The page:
How one Canadian veteran left a homeless, hopeless life behind him
A new program to tackle homelessness among Canada’s veterans has had success in Montreal after helping rehouse 16 former soldiers.
Across the country there are 2,500 homeless veterans, according to Veterans Affairs Canada.
In Quebec’s largest city the Old Brewery Mission says about six per cent of the homeless population there used to serve in the Canadian Forces.
Mario Gagne, 54, says he had reached rock bottom after serving in the army for three years, with no home and nowhere to go.
“I was at the end of the rope, being the way I was raised in the military I was always on guard, I didn’t trust anyone, ” he told CTV Montreal.
“I end up spending my last $72 on a motel room and then the next day I had nothing, I was on the streets.”
A chance encounter with another homeless vet led him to the mission.
Gagne became one of the first participants in a new program to give housing to vets, which also provides physical and mental health care.
The mission has found that veterans are more susceptible to chronic homelessness and have trouble seeking help.
“These are typically people who have left the armed forces maybe a decade ago and they've been on a trajectory downwards ever since,” Matthew Pearce of the Old Brewery Mission told CTV.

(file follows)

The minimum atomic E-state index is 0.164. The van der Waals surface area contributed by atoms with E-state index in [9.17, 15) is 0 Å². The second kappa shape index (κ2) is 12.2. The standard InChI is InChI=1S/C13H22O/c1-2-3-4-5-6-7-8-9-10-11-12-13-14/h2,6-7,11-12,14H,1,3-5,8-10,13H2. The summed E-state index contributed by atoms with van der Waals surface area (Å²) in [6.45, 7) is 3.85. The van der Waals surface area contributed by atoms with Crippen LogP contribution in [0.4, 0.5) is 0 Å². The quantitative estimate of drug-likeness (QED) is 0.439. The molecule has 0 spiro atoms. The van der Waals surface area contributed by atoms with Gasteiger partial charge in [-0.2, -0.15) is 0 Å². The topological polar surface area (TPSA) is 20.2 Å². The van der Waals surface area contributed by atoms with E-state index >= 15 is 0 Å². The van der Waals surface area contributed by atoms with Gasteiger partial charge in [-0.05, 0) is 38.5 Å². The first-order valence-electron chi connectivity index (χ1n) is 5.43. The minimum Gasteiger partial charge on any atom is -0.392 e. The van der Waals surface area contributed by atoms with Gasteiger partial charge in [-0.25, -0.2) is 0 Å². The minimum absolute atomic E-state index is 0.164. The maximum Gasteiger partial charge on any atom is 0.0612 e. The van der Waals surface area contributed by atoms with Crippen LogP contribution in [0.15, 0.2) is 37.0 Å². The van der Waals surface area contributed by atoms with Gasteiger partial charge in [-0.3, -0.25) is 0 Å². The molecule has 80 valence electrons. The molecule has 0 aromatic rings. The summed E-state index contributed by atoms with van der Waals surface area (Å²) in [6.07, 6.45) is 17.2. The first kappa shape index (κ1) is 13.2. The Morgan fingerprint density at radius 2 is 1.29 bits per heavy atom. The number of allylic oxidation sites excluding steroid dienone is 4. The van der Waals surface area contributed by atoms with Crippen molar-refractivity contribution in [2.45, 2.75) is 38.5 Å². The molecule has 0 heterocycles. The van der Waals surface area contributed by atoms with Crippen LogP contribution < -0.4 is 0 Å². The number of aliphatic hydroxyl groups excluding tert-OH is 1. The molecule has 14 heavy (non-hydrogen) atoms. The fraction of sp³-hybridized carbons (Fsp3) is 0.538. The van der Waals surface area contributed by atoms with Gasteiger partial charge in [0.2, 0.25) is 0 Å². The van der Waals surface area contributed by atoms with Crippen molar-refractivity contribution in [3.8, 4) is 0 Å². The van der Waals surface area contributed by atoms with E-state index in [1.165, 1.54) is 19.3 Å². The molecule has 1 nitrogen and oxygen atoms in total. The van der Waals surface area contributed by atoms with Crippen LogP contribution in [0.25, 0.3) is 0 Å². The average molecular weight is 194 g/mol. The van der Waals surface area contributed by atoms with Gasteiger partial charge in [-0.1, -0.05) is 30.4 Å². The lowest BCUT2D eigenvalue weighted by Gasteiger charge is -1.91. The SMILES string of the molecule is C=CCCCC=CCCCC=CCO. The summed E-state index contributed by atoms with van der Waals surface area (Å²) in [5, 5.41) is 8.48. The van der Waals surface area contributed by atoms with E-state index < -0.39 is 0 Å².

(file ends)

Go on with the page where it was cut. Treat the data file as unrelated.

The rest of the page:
“So when they get to our doors they’re in very rough shape, that means they have addictions, many of them suffer from mental illness. They have a heck of a time adjusting to civilian life from the framed and controlled military life they've become accustomed to.”
The shelter turned to Veterans Emergency Transition Services Canada, a Halifax-based group specializing in helping at-risk veterans, that aims to break down feelings of shame and solitude.
“Veterans want to talk to somebody who understands them, so when they're dealing with organizations that are veteran specific then I think they feel a little bit more comfortable in opening up,” said Debbie Lowther from VETS Canada.
Gagne is the first participant to move out of Montreal and start a life on his own again.
Back on his feet and standing proud as a Canadian veteran he now lives in Trois-Rivieres, where he has taken up painting again with the hope of going to university one day.
“There's still hope. Even though I was in that situation they helped me out and they supported me,” Gagne said.
With a report from CTV Montreal’s Kelly Greig